Gentle Giant - Octopus (Columbia US | December 1972)

Taken from The Strawberry Bricks Guide to Progressive Rock, here is an Album of the Week to enjoy and discuss.
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Gentle Giant - Octopus (Columbia US | December 1972)

Post by webmaster » Mon Nov 05, 2018 8:41 am

On their second release of the year, Gentle Giant delivers a more discrete and diverse record. Previously in the Welsh band Eyes of Blue and Pete Brown & Piblokto!, John Weathers was the newcomer; his hard-hitting drumming and a huge bass line launch "The Advent of Panurge" (again a nod to François Rabelais) into a hypnotic groove, from which the song switches back and forth from its chorus. The Moog on "A Cry For Everyone" squawks proudly, here the lyrics are under the influence of Albert Camus. "Raconteur Troubadour" offers a little medieval music, as does the band's tribute to their roadies, "Dog's Life." The band is adept at layering overdubs throughout; however, "Knots," based on the work of Scottish psychologist R.D. Laing, takes it to an extreme: It's a madrigal gone sideways—in other words, classic Gentle Giant. The second side opens with a "sample" of a coin toss, the first in a tradition that would extend over their next several albums. The autobiographical "Boys in the Band" shows Gentle Giant at their best: Rocking hard and steady, it demonstrates the band's musical dexterity and complex arrangements. "Think of Me with Kindness," featuring the tender vocals of Kerry Minnear, is an uncharacteristic ballad, but beautiful nonetheless. The closing "River" is another of the big power tracks on the album. Ray Shulman's wah-wah violin and Gary Green's bluesy guitar solo harken back to the earlier Giant albums; but here, Weathers's solid beat takes it up a notch. As such, the aptly titled Octopus dispatches eight ("octo") succinct compositions ("opus") that reflect the generous talent of Gentle Giant's six members. The band would continue to perform excerpts from the album in a more concise live arrangement. The album sparked some interest in the very lower reaches of the US charts, partly due to the band's extensive touring in the fall (opening for Black Sabbath) before the album's release, and its curious die-cut cover. However, the record would fail to chart in the UK—even with a Roger Dean album cover.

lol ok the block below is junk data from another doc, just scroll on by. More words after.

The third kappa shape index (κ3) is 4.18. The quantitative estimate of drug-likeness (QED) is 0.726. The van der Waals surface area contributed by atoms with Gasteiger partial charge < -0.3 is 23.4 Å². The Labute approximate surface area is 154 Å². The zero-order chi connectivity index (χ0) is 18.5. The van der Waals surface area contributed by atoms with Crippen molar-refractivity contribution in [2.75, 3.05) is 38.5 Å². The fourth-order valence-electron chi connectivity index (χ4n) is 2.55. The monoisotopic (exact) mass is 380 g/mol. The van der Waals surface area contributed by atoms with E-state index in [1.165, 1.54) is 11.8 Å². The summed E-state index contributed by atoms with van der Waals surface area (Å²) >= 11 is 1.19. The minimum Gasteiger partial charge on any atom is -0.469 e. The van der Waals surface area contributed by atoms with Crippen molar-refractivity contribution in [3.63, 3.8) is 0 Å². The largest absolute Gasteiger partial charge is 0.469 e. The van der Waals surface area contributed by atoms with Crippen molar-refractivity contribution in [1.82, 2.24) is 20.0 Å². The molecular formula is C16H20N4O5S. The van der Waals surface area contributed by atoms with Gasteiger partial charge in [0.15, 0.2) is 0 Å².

"Always ready with the ray of sunshine"

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